At what age did Virgin Mary die?

Was it 59 years old?

Why 59?

Thats what the priest said today, but I think she died older.

Did she remain a Virgin her whole life? If not, then why is she stilled called the Virgin Mary and not something like Mary, Mother of Jesus?

What kind of priest was this? (Not a Catholic one, I presume…)

The dates of her birth and death aren’t recorded. According to the Catholic Encyclopedia, the best guess is that she died in AD 48, with no guess as the year of birth.

I have a Catholic Bible which has an essay on the life of Mother Mary stating that Church tradition has her passing away/assumed into Heaven about 20 years after Jesus died & rose. So lets say she was 14 when she had Him, plus the 33 years He lived, and then 20 more. That would make her about 67.

Tradition also has it being in Ephesus, under the care of Apostle John.

And in Catholic & Orthodox doctrine, Mary was a virgin all her life (the “brothers & sisters” of Jesus being either cousins or step-sibs from a prior marriage from which Joseph was widowered.) Martin Luther & some early Reformers (including later on John Wesley) believed in Mary’s lifelong virginity also, but many (perhaps most?) of my fellow Protties today believe she & Joseph did have kids after Jesus.

He was a greek orthodox priest. Today (August 15) is the death of Virgin Mary.

Or in RCC terms, the Feast of the Assumption of the Blessed Virgin Mary.

Nobody knows for sure. There are some who say she died within a few years of Jesus. Some say many years later. Some say she never died at all but ascended to heaven without suffering a physical death. There is a tomb in India that is supposedly where she is buried etc… etc… Oh there are even a few that doubt she ever lived in the first place. Her death is not recorded in the scriptures.
http://en.wikipedia.org/wiki/Mary,_the_mother_of_Jesus

Today is the Feast of the Assumption of the Blessed Virgin Mary, but

Today is the Feast of St. Mary the Virgin Mother in the Anglican Communion, and the Feast of the Assumption in Catholicism. Thanks to the Julian Calendar, it’s 11 days since the Orthodox celebrated the Feast of the Dormition. All three commemorate her going to Heaven; Anglicans and Orthodox believe she died first, while Catholics think she was taken up while bodily alive.

Other than that, what Friar Ted said is very much on target. There are grounds for reading Scripture either way, and some early traditions that would indicate she remained virgin lifelong.

It might be added that it’s a very old tradition that she became close friends with St. Luke after his conversion, that he painted her portrait (which is supposedly preserved somewhere as a relic), and that the extensive detail about Jesus’s conception, birth, and early life in his Gospel are the product of what she told him.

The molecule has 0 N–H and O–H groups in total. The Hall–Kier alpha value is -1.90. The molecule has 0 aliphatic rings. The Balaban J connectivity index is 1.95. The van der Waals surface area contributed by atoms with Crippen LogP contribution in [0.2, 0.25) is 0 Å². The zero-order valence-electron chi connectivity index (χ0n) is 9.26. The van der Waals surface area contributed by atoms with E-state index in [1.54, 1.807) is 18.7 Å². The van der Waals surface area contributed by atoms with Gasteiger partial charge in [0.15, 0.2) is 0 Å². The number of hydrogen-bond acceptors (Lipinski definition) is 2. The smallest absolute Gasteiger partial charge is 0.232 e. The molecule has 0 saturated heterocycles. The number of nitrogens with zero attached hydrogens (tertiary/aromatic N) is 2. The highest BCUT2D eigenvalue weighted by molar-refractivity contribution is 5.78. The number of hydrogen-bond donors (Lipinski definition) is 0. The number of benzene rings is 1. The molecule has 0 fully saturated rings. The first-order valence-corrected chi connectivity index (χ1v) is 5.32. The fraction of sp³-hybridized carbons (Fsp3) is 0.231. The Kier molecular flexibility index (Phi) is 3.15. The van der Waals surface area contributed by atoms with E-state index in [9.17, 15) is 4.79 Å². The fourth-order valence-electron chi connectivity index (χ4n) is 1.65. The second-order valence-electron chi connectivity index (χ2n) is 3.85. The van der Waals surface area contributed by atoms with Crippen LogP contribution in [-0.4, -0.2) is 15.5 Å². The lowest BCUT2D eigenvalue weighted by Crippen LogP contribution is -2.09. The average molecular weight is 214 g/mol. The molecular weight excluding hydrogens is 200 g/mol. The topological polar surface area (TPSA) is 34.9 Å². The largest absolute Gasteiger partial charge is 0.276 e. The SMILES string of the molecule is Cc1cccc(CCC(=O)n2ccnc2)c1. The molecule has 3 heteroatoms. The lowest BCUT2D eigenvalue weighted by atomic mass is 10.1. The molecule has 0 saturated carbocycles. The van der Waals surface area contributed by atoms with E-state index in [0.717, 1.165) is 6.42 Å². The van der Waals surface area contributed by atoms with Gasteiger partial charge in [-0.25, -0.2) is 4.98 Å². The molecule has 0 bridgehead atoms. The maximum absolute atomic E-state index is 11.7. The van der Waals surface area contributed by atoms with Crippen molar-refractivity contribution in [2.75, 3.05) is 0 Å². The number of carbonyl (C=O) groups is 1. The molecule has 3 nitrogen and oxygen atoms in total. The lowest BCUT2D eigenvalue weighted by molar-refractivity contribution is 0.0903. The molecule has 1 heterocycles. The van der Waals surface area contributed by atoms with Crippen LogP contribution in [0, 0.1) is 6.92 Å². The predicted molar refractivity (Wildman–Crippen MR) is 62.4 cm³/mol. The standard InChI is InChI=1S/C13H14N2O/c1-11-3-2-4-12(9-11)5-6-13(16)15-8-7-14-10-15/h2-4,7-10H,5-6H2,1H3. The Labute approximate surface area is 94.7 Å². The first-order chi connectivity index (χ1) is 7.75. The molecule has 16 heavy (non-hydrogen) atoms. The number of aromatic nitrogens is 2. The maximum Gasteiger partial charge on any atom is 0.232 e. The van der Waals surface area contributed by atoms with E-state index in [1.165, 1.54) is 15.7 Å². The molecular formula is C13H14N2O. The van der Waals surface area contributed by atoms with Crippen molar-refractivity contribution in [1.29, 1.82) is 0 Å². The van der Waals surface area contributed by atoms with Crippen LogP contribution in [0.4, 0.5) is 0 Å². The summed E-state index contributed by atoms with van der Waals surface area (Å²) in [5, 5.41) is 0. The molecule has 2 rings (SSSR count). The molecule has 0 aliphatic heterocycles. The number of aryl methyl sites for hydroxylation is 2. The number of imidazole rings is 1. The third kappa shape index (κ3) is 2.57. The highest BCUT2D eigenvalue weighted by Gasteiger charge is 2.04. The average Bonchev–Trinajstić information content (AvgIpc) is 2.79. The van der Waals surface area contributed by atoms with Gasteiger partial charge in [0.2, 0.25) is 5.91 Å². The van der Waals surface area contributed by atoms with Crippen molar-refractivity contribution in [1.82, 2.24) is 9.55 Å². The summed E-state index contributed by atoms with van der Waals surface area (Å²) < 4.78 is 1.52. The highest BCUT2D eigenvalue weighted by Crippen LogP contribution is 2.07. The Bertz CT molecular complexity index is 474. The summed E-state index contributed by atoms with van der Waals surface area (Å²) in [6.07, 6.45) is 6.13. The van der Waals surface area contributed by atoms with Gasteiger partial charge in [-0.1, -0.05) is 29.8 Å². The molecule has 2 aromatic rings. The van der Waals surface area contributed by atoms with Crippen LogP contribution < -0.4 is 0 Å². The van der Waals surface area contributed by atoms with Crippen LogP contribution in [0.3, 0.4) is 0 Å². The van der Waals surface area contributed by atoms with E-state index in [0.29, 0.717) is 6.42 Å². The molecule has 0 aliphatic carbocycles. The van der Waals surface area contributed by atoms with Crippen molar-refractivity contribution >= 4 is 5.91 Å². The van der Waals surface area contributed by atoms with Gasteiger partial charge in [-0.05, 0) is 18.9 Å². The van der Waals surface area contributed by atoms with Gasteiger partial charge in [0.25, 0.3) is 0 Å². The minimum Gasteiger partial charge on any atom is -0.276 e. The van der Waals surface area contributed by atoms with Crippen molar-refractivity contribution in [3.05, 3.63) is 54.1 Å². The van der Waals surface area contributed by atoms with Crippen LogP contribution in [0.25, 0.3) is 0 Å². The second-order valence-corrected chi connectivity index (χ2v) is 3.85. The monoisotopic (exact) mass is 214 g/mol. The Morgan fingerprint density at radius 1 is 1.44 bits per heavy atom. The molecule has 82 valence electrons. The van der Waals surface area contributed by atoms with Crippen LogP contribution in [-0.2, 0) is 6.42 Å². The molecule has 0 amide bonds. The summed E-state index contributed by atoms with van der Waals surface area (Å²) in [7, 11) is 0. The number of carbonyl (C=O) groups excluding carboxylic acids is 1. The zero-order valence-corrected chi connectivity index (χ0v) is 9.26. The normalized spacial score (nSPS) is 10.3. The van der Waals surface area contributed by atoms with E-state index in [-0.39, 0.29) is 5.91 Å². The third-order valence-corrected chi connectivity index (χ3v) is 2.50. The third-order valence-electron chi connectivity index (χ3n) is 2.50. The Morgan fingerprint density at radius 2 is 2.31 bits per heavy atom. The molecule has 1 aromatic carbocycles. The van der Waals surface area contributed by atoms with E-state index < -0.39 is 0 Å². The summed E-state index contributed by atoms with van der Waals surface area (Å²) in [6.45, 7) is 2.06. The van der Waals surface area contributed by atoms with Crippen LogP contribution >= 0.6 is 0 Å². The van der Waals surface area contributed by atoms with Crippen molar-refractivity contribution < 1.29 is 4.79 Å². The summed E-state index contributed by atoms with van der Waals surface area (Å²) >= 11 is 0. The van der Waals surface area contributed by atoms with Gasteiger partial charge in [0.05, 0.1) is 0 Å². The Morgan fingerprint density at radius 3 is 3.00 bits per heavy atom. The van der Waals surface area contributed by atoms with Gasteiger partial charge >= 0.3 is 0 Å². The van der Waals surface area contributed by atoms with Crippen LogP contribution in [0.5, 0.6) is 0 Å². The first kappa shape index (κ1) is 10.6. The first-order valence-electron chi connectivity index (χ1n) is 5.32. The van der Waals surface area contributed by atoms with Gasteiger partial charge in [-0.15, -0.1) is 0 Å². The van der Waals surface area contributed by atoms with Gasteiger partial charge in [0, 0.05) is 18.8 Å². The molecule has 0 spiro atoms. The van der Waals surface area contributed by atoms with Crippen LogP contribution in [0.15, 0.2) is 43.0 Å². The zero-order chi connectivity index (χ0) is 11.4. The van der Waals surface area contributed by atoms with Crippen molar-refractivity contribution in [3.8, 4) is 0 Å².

http://en.wikipedia.org/wiki/Assumption_of_Mary
forgot one :wink:

Thanks everybody! I didn’t know about the assumption/dormition thing between catholic and orthodox churches

The Virgin Mary didn’t die, but was assumed bodily into Heaven. Paragraph 996 of the Catechism:

Since many of you on this thread know a lot of Scripture and church history, could you explain to me why Mary is such a big deal? I mean, she bore Jesus, raised him, and put a mother’s stamp on his personality. (Although, if you accept his divinity, then he probably would have had the same personality no matter what kind of home environment he had.) But beyond that, she didn’t do much, didn’t she? She was always hanging around with Jesus and this disciples, but she didn’t preach or perform miracles or expound doctrine or anything. Why is she so important? Why is she the “Queen of Heaven”? The way some Catholics venerate Mary, it’s like the religion is all about her and God is a footnote.

As our priest explained today, to bear the incarnation of God a very special woman was needed. Mary was conceived without sin and never did sin in order to be worthy of giving birth to the Son of God. In the Bible? No, this is church tradition. The tradition is that at the end of her life, she was taken into heaven, body and soul. Whether she actually died is carefully avoided, that is a mystery we shall learn after death.

The official line is all in the Catechism. In particular, there’s a whole section on Mary.

The scriptures are mum on the subject of Mary’s death, so we don’t know when she died.

There’s a LOT of stuff said about Mary that the scriptures blatantly contradict “church tradition” as well. Of course she had other children. No, she wasn’t conceived without sin, she was a plain human being like everyone else and needed a Savior just like everybody else. And why anybody would call her the Queen of Heaven is beyond me because that is the name of a false god in Jeremiah that the Jews were bringing offerings to during one of their heathen phases. Mary is never referred to as the Queen of Heaven in the Bible.

I thought she didn’t die, but went directly into heaven. At least, that’s the Assumption.